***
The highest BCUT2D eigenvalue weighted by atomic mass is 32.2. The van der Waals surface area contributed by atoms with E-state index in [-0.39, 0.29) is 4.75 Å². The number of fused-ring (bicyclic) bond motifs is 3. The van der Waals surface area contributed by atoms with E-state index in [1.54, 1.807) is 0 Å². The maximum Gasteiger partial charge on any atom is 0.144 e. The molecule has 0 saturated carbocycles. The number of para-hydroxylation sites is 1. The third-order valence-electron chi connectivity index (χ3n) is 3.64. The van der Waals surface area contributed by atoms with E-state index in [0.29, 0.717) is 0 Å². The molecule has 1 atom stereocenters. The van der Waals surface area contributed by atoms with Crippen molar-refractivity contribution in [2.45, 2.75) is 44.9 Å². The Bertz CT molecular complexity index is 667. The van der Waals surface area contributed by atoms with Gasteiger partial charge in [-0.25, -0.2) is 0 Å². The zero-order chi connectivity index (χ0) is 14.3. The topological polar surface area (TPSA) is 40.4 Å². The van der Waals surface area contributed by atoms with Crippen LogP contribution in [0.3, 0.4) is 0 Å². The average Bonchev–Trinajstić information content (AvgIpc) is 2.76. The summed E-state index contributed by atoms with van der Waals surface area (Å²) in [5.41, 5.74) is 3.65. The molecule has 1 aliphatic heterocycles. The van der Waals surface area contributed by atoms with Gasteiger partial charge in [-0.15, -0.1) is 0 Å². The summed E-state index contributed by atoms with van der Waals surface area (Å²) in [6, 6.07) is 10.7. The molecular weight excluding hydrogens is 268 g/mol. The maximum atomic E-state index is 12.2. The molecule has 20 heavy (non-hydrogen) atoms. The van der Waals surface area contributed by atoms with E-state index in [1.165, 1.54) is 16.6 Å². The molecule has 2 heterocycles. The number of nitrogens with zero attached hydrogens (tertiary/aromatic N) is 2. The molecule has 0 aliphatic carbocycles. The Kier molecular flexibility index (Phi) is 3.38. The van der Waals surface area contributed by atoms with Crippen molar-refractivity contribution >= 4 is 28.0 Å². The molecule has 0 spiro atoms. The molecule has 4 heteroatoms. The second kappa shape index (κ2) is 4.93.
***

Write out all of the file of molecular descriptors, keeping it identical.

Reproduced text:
The highest BCUT2D eigenvalue weighted by atomic mass is 32.2. The van der Waals surface area contributed by atoms with E-state index in [-0.39, 0.29) is 4.75 Å². The number of fused-ring (bicyclic) bond motifs is 3. The van der Waals surface area contributed by atoms with E-state index in [1.54, 1.807) is 0 Å². The maximum Gasteiger partial charge on any atom is 0.144 e. The molecule has 0 saturated carbocycles. The number of para-hydroxylation sites is 1. The third-order valence-electron chi connectivity index (χ3n) is 3.64. The van der Waals surface area contributed by atoms with E-state index in [0.29, 0.717) is 0 Å². The molecule has 1 atom stereocenters. The van der Waals surface area contributed by atoms with Crippen molar-refractivity contribution in [2.45, 2.75) is 44.9 Å². The Bertz CT molecular complexity index is 667. The van der Waals surface area contributed by atoms with Gasteiger partial charge in [-0.25, -0.2) is 0 Å². The zero-order chi connectivity index (χ0) is 14.3. The topological polar surface area (TPSA) is 40.4 Å². The van der Waals surface area contributed by atoms with Crippen LogP contribution in [0.3, 0.4) is 0 Å². The average Bonchev–Trinajstić information content (AvgIpc) is 2.76. The summed E-state index contributed by atoms with van der Waals surface area (Å²) in [5.41, 5.74) is 3.65. The molecule has 1 aliphatic heterocycles. The van der Waals surface area contributed by atoms with Gasteiger partial charge in [-0.15, -0.1) is 0 Å². The summed E-state index contributed by atoms with van der Waals surface area (Å²) in [6, 6.07) is 10.7. The molecular weight excluding hydrogens is 268 g/mol. The maximum atomic E-state index is 12.2. The molecule has 20 heavy (non-hydrogen) atoms. The van der Waals surface area contributed by atoms with E-state index in [1.165, 1.54) is 16.6 Å². The molecule has 2 heterocycles. The number of nitrogens with zero attached hydrogens (tertiary/aromatic N) is 2. The molecule has 0 aliphatic carbocycles. The Kier molecular flexibility index (Phi) is 3.38. The van der Waals surface area contributed by atoms with Crippen molar-refractivity contribution >= 4 is 28.0 Å². The molecule has 0 spiro atoms. The molecule has 4 heteroatoms. The second kappa shape index (κ2) is 4.93.